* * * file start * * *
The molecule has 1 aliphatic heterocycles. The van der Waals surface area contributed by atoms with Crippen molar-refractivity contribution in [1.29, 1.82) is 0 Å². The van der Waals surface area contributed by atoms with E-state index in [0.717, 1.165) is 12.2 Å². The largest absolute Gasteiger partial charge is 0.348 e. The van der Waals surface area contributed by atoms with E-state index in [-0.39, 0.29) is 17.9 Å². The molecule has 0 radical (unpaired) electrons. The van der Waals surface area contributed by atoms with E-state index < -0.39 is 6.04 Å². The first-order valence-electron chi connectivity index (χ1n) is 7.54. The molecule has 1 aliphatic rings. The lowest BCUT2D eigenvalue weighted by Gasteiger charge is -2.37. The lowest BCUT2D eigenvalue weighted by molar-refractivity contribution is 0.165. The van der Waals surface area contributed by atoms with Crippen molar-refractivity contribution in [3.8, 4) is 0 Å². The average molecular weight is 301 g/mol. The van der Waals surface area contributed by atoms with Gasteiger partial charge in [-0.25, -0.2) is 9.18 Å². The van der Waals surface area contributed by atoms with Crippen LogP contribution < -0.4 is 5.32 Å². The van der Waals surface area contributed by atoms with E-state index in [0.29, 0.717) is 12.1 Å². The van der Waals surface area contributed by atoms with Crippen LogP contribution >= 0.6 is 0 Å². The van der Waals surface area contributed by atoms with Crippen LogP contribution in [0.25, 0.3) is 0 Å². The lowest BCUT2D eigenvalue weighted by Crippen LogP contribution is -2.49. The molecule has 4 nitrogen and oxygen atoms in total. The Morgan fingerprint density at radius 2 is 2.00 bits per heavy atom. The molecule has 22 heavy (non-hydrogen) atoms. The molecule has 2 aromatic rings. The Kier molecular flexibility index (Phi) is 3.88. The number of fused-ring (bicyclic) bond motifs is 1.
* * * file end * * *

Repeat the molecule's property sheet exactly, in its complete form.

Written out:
The molecule has 1 aliphatic heterocycles. The van der Waals surface area contributed by atoms with Crippen molar-refractivity contribution in [1.29, 1.82) is 0 Å². The van der Waals surface area contributed by atoms with E-state index in [0.717, 1.165) is 12.2 Å². The largest absolute Gasteiger partial charge is 0.348 e. The van der Waals surface area contributed by atoms with E-state index in [-0.39, 0.29) is 17.9 Å². The molecule has 0 radical (unpaired) electrons. The van der Waals surface area contributed by atoms with E-state index < -0.39 is 6.04 Å². The first-order valence-electron chi connectivity index (χ1n) is 7.54. The molecule has 1 aliphatic rings. The lowest BCUT2D eigenvalue weighted by Gasteiger charge is -2.37. The lowest BCUT2D eigenvalue weighted by molar-refractivity contribution is 0.165. The van der Waals surface area contributed by atoms with Crippen molar-refractivity contribution in [3.8, 4) is 0 Å². The average molecular weight is 301 g/mol. The van der Waals surface area contributed by atoms with Gasteiger partial charge in [-0.25, -0.2) is 9.18 Å². The van der Waals surface area contributed by atoms with Crippen LogP contribution < -0.4 is 5.32 Å². The van der Waals surface area contributed by atoms with E-state index in [0.29, 0.717) is 12.1 Å². The van der Waals surface area contributed by atoms with Crippen LogP contribution >= 0.6 is 0 Å². The van der Waals surface area contributed by atoms with Crippen LogP contribution in [0.25, 0.3) is 0 Å². The lowest BCUT2D eigenvalue weighted by Crippen LogP contribution is -2.49. The molecule has 4 nitrogen and oxygen atoms in total. The Morgan fingerprint density at radius 2 is 2.00 bits per heavy atom. The molecule has 22 heavy (non-hydrogen) atoms. The molecule has 2 aromatic rings. The Kier molecular flexibility index (Phi) is 3.88. The number of fused-ring (bicyclic) bond motifs is 1.